Tuesday, February 16, 2016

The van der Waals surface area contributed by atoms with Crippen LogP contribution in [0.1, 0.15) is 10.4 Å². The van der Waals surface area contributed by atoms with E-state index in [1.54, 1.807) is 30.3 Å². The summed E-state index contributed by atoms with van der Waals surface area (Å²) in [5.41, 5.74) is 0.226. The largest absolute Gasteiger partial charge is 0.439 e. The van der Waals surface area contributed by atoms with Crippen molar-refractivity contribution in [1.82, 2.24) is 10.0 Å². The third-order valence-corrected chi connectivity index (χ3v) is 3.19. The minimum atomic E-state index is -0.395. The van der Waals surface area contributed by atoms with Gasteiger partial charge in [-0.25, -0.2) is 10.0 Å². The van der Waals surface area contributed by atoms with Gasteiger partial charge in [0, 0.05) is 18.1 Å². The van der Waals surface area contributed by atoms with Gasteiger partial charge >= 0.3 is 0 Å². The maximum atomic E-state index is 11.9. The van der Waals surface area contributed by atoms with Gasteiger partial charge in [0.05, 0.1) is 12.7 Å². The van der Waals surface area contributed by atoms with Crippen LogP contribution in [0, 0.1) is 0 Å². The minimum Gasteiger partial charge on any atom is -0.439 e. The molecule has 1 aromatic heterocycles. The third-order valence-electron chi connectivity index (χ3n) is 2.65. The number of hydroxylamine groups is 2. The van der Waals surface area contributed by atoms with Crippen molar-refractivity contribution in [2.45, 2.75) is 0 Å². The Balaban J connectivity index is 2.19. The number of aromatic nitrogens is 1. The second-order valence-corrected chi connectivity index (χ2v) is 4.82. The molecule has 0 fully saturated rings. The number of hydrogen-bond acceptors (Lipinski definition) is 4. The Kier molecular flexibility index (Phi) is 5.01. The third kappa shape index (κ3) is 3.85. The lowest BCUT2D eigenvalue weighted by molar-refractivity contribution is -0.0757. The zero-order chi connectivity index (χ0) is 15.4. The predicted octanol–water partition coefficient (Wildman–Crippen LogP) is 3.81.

I spent yesterday at an all day workshop sponsored by NOFA called Growing Elderberries in Vermont for Conservation, Health and Profit. It was held at the UVM. Here are some of my gleanings from the many talks. Apparently, after the hurricane Irene, when vegetable crops were ruined by the possibility of being contaminated by flood waters and made unsaleable, people started working on other crops for some of those areas and they came up with Elderberries. There is already such a program in Missouri--elderberries are a new experimental crop. They are a superberry, easy to grow, can thrive in heavy soils, and are only surpassed by Aronia in their antioxidant content. There is much folklore about elderberries, also known as danewort, sweet or American elder. If you sleep under an elder , you can meet the king of the fairies and, by the way, European elder is more tree form than our native species- with a trunk up to 10 inches in diameter, living as long as 50-75 years. Native Americans have used the plant somehow ceremonially. Canes have been used to blow into fires to get them going, for arrows and quivers. Besides using the berries for juice and food, the flowers for teas, cordials and tisanes(sp??), the bark and in fact all parts of the plant can be used medicinally. An herbalist, Guido Mase, spoke about all these medicinal properties but I'm not very versed in that sort of thing so won't go into it here (and I might it garbled). John Hayden from "The Farm Between" and David Fried of "Elmore Roots Nursery" both shared alot of their experience with elderberries--they have both been growing them for many years,and like and use them, Hayden now has 240 bushes and has been growing them successfully for 10 years, getting up to 10 pounds of fruit per bush. He started with a diversified farm with chickens, hogs, sheep, and rabbits is into perennial polyculture. The fruit is not so good right off the bush and they have to be de-stemmed. The varieties he mentioned are: 'Johns', 'Nova', 'Adams'(the earliest),'York'(one attender of this conference likes this variety above all others), 'Scotia', 'Wyldewood', 'Bob Gordon', and 'Marge' (a Sambucus nigra cultivar). By the way, several people I talked to have found the varieties of European elder not successful here. They haven't done too well for me- have never fruited but one is still alive. From planting (a 2 or 3 gal. size bush) it will take three years to produce fruit. Birds bother the ones with more upright bunches more than the ones with drooping fruit clusters. They can ripen overnight after harvesting. It may be best to pick at least some of them right away as soon as some drop when the bush is shaken or you might lose them all to birds( they need to netted. David Fried plants them in wetter area by setting the unpotted but well established plant on top of the sod, anchoring it with a stake and mounding up compost, etc., topping it off with mulch. They should be planted in rows 12 feet apart, 6 feet apart in the rows. Hardwood ramial chips are the best mulch--these are chopped twigs and leaves of branches under 3" in diameter- they don't steal nitrogen from the plants as sawdust would and aren't too acid as softwood chips are. One method Hayden uses for mulching is 2' wide strips or weedbarrier, on either side of the new row--using landscape staples to anchor it (it needs to get rolled up at the end of the season--and never mulched over). David Fried likes cardboard covered with mulch. Weeds are the worst pest for three years but then the bushes shade them out. Mowing and blowing and chopping and dropping need to be continued, also compost and these ramial woodchips--what one wants is a diverse microbial population in the rhizosphere. The spotted wing Drosophila (SWD) is the main insect pest which has just gotten to our area and attacks soft, late season fruits such as elderberries, late raspberries, blackberries, blueberries, and mulberries. If one diversifies, one is better off as certain crops are better in certain years. There are other insect pests but the SWD is the only one I have. To succeed, elderberries need good, well drained soil, ammendments, weed control and irrigation. I make mine into juice with a mixture of Dolgo crabapples--one quarter cup of sugar to one quart of juice. I don't think it tastes so good on its own. This conference went into the economics of growing elderberries which I also won't go into. In pruning, we have found one can be quite brutal--taking them way down and they still bear very well and being shorter are easier to net from birds. It's easy to lose them all in one day from birds.

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